WASHINGTON, July 25, 2017 /PRNewswire-USNewswire/ -- Today the Committee for Economic Development of The Conference Board (CED) released new data indicating that, during the 2016 federal election cycle, business corporations did not participate in campaign finance activities to the extent that many anticipated. Among the findings, business corporations made up six percent of Super PAC receipts. The data comes amid the changed campaign finance environment that resulted from Citizens United. The landmark Supreme Court decision allows Super PACs to raise unlimited sums of money from not only business corporations, but also unions.
The report, The Landscape of Campaign Contributions, also includes election spending data from the 2014 cycle and the early stages of the 2016 cycle, which CED featured in a separate analysis last year.
Findings from the report include the following:
- No major business corporation or publicly held company spent money independently in support of a candidate in 2014 or 2016 – even though the Supreme Court's Citizens United decision affirmed a company's right to do so. Only a few private companies made independent expenditures and spent relatively minor amounts.
- Individual donors were the primary contributors to Super PACs, making up 60 percent ($299 million) of total receipts in 2014, and 68% ($1.1 billion) in 2016.
- Although business corporations made up just five percent of Super PAC receipts in 2014 and six percent in 2016, the $95 million in 2016 corporate contributions significantly surpassed the $25 million contributed in 2014.
- Trade associations gave $11 million to Super PACs during the 2014 election and $12 million in the 2016 election, making up only two percent and less than one percent of receipts, respectively.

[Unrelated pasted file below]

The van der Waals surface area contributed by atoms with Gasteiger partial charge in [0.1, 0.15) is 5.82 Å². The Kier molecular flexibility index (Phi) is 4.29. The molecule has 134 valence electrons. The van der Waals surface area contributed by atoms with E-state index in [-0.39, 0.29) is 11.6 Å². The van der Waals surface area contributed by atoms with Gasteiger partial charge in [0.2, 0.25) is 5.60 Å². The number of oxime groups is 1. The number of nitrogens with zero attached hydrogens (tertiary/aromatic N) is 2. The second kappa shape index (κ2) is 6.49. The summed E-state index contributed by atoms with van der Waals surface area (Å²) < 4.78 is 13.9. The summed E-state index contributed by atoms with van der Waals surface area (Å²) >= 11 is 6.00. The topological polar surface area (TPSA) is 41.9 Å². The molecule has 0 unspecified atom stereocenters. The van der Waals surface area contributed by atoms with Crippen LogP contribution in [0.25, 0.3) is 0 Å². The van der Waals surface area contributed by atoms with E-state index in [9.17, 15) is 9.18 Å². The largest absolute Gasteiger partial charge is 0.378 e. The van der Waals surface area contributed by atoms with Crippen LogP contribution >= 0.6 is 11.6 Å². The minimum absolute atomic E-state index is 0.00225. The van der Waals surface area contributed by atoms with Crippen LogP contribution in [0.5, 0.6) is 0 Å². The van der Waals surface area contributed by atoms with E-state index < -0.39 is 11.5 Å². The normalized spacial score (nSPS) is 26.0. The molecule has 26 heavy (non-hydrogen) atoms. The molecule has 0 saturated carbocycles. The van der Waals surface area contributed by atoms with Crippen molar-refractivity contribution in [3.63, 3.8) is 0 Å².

- Although labor unions have provided only a small share of Super PAC funding, they have played a larger role than the business community. In the past two election cycles, labor unions have contributed $32 million more to Super PACs than all business and trade associations combined.
- Interest groups also constituted a minor source of funding. In both the 2014 and 2016 election cycles, interest groups were responsible for less than five percent of Super PAC receipts, donating $15 million in 2014 and $70 million in 2016.
"These data refute many of the purported consequences that would result from Citizens United," said Bob Kueppers, retired Deputy CEO of Deloitte, and Co-Chair of CED's Money in Politics Subcommittee. "Still, the rules governing campaign finance remain flawed and warrant substantive reform."
"When you look at total spending in the 2016 election cycle, it is clear that businesses largely sat on the sidelines," said Nathan Rosenberg, Founding Partner of Insigniam, and Co-Chair of CED's Money in Politics Subcommittee. "Still, business leaders must use their voice and clout to advocate for needed reforms, in particular encouraging citizen participation in the process, along with transparency and disclosure in reporting."
For close to 50 years, CED has examined the problems associated with campaign finance and has advocated solutions to improve the means by which America's elections are funded in order to restore public confidence in the system.
About the Committee for Economic Development
Founded in 1942, the Committee for Economic Development of The Conference Board (CED) is a nonprofit, nonpartisan, business-led public policy organization that delivers well-researched analysis and reasoned solutions to our nation's most critical issues. CED's work is grounded on seven core principles: sustainable capitalism, long-term economic growth, efficient fiscal and regulatory policy, competitive and open markets, a globally competitive workforce, equal economic opportunity, and nonpartisanship in the nation's interest. www.ced.org.
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SOURCE Committee for Economic Development